This piece was first published on September 1, 2014. It was popular, with over 6,000 Facebook shares.

I interviewed Bond Woman Eva Green last spring for a Los Angeles Times piece about the 300 sequel. We were alone together in a hotel room. The night before I had seen her naked.

On a gigantic screen I had seen her breasts as she violently mock sexed it up with the male lead. Before the interview I did some meditation to put a lid on the more reptilian, id focused part of my brain so I could behave like a professional when I sat down across from her.

But I won’t lie. I enjoyed seeing her naked in that movie. Eva Green is hot.

So is Jennifer Lawrence.

I don’t want to see Jennifer naked. I don’t want to see such a thing because I don’t have permission.

The Internet is losing its mind over a bunch of stolen celebrity nude photos, Jennifer’s among them. They are only a few keystrokes away. You could go on Google right this moment and find them, easily.

But you should not.

Eva wanted me to see her naked. She wanted everyone to see her body when she filmed that scene. For her, it was an artistic display for the movie.

For Jennifer and the other celebrities who had their privacy violated, they don’t want me to see their naked bodies, and they don’t want you to either.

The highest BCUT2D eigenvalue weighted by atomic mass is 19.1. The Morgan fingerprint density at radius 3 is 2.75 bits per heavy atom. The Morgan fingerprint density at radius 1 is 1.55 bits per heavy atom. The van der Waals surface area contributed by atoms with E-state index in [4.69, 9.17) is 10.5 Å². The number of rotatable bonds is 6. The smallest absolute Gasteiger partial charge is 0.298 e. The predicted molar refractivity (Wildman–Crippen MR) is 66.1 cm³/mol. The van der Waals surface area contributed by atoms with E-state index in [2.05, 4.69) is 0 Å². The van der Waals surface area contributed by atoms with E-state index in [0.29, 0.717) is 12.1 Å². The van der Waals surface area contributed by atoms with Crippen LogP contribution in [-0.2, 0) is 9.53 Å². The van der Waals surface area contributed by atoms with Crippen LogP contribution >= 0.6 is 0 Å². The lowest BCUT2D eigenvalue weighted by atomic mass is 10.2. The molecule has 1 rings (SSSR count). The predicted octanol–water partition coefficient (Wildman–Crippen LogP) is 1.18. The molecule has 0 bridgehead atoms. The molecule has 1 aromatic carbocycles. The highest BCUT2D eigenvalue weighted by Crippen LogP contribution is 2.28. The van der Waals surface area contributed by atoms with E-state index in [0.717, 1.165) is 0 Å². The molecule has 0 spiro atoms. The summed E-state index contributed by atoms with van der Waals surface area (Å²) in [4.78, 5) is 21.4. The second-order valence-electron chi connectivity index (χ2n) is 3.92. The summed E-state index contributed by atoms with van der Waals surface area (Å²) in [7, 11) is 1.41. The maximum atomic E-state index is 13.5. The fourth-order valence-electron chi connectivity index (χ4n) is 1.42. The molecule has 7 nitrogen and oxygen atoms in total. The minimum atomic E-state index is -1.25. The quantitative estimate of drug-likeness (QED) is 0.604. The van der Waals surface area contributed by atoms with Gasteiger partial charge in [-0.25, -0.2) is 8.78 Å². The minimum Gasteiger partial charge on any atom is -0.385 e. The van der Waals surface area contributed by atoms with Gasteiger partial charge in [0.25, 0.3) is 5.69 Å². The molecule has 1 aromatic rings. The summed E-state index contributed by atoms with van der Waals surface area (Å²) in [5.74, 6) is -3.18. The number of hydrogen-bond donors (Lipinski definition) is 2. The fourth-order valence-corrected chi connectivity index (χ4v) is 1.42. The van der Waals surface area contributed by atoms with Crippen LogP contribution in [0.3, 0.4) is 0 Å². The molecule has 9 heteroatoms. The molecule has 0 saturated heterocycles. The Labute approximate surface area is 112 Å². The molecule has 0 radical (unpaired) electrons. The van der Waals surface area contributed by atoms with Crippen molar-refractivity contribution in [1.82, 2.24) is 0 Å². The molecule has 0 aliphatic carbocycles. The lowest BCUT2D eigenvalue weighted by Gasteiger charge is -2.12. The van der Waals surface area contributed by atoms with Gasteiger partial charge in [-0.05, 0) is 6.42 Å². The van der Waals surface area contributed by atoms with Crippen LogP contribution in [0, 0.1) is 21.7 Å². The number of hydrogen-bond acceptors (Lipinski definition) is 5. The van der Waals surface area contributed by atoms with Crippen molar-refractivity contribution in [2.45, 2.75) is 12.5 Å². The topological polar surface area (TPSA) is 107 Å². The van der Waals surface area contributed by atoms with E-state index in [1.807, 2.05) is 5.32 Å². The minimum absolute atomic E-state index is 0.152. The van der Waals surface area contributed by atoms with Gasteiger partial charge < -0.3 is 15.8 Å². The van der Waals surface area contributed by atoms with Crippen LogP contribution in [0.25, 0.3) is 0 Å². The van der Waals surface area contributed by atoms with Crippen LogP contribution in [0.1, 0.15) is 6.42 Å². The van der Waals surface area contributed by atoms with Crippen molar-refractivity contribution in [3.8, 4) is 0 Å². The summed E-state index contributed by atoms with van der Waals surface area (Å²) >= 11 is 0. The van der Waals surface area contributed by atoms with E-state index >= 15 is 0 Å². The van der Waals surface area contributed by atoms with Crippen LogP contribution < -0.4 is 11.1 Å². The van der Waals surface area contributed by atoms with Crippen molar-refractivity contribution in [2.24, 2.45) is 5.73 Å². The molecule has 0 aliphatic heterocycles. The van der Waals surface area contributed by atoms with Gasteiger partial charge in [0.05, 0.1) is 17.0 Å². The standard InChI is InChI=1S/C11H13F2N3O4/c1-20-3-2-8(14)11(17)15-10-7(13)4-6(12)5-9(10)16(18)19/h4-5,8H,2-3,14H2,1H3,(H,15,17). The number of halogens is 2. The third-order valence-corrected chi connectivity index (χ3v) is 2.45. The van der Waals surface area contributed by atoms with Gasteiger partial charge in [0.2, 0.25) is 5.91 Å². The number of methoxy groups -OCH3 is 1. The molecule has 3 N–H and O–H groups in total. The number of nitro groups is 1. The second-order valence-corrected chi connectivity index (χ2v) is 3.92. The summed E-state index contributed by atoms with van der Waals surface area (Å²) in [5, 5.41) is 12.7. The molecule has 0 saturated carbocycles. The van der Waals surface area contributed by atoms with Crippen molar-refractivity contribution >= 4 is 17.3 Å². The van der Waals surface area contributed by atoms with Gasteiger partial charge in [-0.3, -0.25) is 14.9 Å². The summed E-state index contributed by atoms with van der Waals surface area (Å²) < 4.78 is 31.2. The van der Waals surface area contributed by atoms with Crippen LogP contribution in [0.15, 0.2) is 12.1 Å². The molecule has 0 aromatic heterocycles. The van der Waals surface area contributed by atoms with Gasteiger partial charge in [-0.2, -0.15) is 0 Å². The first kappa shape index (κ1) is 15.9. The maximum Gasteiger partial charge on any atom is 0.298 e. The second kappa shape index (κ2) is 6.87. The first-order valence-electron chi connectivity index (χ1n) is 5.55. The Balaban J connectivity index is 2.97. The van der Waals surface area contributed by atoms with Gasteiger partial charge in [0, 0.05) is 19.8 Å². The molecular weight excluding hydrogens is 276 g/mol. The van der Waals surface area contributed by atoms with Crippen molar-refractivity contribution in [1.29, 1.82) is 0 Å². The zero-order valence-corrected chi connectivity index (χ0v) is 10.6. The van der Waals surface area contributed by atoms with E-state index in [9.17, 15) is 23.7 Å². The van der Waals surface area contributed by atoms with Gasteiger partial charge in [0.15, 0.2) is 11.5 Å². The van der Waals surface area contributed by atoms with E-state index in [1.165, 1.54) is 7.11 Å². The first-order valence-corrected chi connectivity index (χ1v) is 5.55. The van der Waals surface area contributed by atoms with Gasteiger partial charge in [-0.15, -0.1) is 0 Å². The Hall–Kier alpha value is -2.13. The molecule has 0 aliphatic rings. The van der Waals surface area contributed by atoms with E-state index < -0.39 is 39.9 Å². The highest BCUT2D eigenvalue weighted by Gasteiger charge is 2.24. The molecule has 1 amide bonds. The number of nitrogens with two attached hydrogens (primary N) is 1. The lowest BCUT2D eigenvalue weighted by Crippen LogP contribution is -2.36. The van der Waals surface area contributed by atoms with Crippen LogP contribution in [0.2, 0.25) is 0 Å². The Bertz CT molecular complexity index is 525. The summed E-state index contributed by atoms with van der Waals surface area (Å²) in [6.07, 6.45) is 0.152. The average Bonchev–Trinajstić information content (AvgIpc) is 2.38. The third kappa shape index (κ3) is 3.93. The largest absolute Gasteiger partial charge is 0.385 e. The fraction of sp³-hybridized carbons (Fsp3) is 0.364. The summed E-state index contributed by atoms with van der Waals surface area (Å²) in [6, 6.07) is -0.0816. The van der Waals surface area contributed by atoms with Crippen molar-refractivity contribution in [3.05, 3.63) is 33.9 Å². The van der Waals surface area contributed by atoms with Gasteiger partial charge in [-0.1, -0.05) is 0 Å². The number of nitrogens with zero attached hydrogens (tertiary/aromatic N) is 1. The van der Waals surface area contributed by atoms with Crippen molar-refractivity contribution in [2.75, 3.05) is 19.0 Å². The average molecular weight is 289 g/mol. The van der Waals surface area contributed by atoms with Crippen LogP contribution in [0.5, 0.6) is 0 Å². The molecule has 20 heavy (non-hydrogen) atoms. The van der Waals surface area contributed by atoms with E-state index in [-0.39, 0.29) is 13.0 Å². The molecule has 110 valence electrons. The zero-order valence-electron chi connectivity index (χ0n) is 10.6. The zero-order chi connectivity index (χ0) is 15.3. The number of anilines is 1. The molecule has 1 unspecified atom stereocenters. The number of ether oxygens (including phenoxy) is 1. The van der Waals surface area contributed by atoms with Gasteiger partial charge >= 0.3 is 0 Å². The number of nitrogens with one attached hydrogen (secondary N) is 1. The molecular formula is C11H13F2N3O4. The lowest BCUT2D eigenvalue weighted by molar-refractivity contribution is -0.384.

Those photos were intended to be viewed by a very select group of people. I doubt you’re on that list. I know I’m not.

Were I to search them out and view these photos, I’d be participating in the violation. I’d be part of the problem. I’d be helping to perpetuate this kind of theft.

But they’re already out there, you think. What harm can it do now for me to go look?

Yes, you looking won’t make things any worse for Jennifer and the others. The damage is already done. To them.

I want to prevent damage to you.

I want you to pause and think about how you would feel to see these photos. Think about it for the violation that it is. Again, you do NOT have their permission to see them. They don’t want you looking. Doesn’t it feel shameful to be looking? Doesn’t it feel like a form of assault?

If you have a peek and consider it no big deal, it normalizes the behavior for you. It makes violating people’s privacy, in a sexual way no less, something that you don’t worry about. It makes it feel like you have the right to do so.

This is not a good mindset to have.

I’m not saying looking at these photos will turn you into a rapist, or even a bad person. I just want you to stop and think. We can argue just how bad participating in this privacy violation is and get nowhere. Is it a little bad or a lot bad?

What is certain is: it’s not good.

So don’t look. Endeavor to do less “not good” things is your life. Endeavor to be a better human being. Endeavor to view all with respect and abide by their wishes for privacy. Just because someone is a celebrity doesn’t mean you have the right to see her naked.

Take the higher ground. If you want to see a naked person on the Internet, there is no shortage of people who gave their permission to be filmed without their clothes on. They said yes.

Jennifer Lawrence never said yes to this. Had she been asked, the answer would have been no.

Never forget: Yes means yes, and no sure as hell means no.

Follow James on Facebook and Twitter.


James S. Fell, CSCS, is an internationally syndicated fitness columnist for the Chicago Tribune, Los Angeles Times and He is the author of Lose it Right: A Brutally Honest 3-Stage Program to Help You Get Fit and Lose Weight Without Losing Your Mind, published by Random House Canada.